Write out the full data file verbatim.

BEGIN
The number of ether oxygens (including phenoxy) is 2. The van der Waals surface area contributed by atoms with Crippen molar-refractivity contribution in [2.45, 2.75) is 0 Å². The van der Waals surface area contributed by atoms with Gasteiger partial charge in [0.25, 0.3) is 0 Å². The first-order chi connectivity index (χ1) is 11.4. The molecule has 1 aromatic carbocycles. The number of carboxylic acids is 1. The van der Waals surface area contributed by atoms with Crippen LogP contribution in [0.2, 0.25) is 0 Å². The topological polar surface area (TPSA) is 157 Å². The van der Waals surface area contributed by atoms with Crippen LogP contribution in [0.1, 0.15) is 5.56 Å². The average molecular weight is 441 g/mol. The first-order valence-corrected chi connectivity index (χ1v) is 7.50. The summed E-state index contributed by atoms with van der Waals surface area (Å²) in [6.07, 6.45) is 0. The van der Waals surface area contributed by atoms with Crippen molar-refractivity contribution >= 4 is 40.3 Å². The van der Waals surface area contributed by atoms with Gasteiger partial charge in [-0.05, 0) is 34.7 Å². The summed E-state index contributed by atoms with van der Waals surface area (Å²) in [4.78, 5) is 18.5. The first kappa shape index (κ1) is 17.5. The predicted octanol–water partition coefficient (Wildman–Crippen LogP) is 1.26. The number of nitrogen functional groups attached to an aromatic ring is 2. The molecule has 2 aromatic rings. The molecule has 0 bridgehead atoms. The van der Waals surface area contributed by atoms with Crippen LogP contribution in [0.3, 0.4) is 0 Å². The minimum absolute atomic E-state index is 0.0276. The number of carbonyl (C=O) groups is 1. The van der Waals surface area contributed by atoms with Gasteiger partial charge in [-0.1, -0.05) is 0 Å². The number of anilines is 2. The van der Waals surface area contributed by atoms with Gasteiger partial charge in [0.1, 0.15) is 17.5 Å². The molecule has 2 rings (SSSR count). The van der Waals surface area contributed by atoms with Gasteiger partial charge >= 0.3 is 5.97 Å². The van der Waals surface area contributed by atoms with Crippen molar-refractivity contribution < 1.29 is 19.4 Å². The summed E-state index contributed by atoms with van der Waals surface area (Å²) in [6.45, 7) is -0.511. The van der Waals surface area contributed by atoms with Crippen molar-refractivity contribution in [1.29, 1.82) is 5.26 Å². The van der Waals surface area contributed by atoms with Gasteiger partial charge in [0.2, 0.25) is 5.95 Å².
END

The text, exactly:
The number of ether oxygens (including phenoxy) is 2. The van der Waals surface area contributed by atoms with Crippen molar-refractivity contribution in [2.45, 2.75) is 0 Å². The van der Waals surface area contributed by atoms with Gasteiger partial charge in [0.25, 0.3) is 0 Å². The first-order chi connectivity index (χ1) is 11.4. The molecule has 1 aromatic carbocycles. The number of carboxylic acids is 1. The van der Waals surface area contributed by atoms with Crippen LogP contribution in [0.2, 0.25) is 0 Å². The topological polar surface area (TPSA) is 157 Å². The van der Waals surface area contributed by atoms with Crippen LogP contribution in [0.1, 0.15) is 5.56 Å². The average molecular weight is 441 g/mol. The first-order valence-corrected chi connectivity index (χ1v) is 7.50. The summed E-state index contributed by atoms with van der Waals surface area (Å²) in [6.07, 6.45) is 0. The van der Waals surface area contributed by atoms with Crippen molar-refractivity contribution >= 4 is 40.3 Å². The van der Waals surface area contributed by atoms with Gasteiger partial charge in [-0.05, 0) is 34.7 Å². The summed E-state index contributed by atoms with van der Waals surface area (Å²) in [4.78, 5) is 18.5. The first kappa shape index (κ1) is 17.5. The predicted octanol–water partition coefficient (Wildman–Crippen LogP) is 1.26. The number of nitrogen functional groups attached to an aromatic ring is 2. The molecule has 2 aromatic rings. The molecule has 0 bridgehead atoms. The van der Waals surface area contributed by atoms with Crippen LogP contribution in [0.3, 0.4) is 0 Å². The minimum absolute atomic E-state index is 0.0276. The number of carbonyl (C=O) groups is 1. The van der Waals surface area contributed by atoms with Gasteiger partial charge in [-0.1, -0.05) is 0 Å². The number of anilines is 2. The van der Waals surface area contributed by atoms with Gasteiger partial charge in [0.1, 0.15) is 17.5 Å². The molecule has 2 rings (SSSR count). The van der Waals surface area contributed by atoms with Gasteiger partial charge >= 0.3 is 5.97 Å². The van der Waals surface area contributed by atoms with Crippen molar-refractivity contribution < 1.29 is 19.4 Å². The summed E-state index contributed by atoms with van der Waals surface area (Å²) in [6.45, 7) is -0.511. The van der Waals surface area contributed by atoms with Crippen molar-refractivity contribution in [1.29, 1.82) is 5.26 Å². The van der Waals surface area contributed by atoms with Gasteiger partial charge in [0.2, 0.25) is 5.95 Å².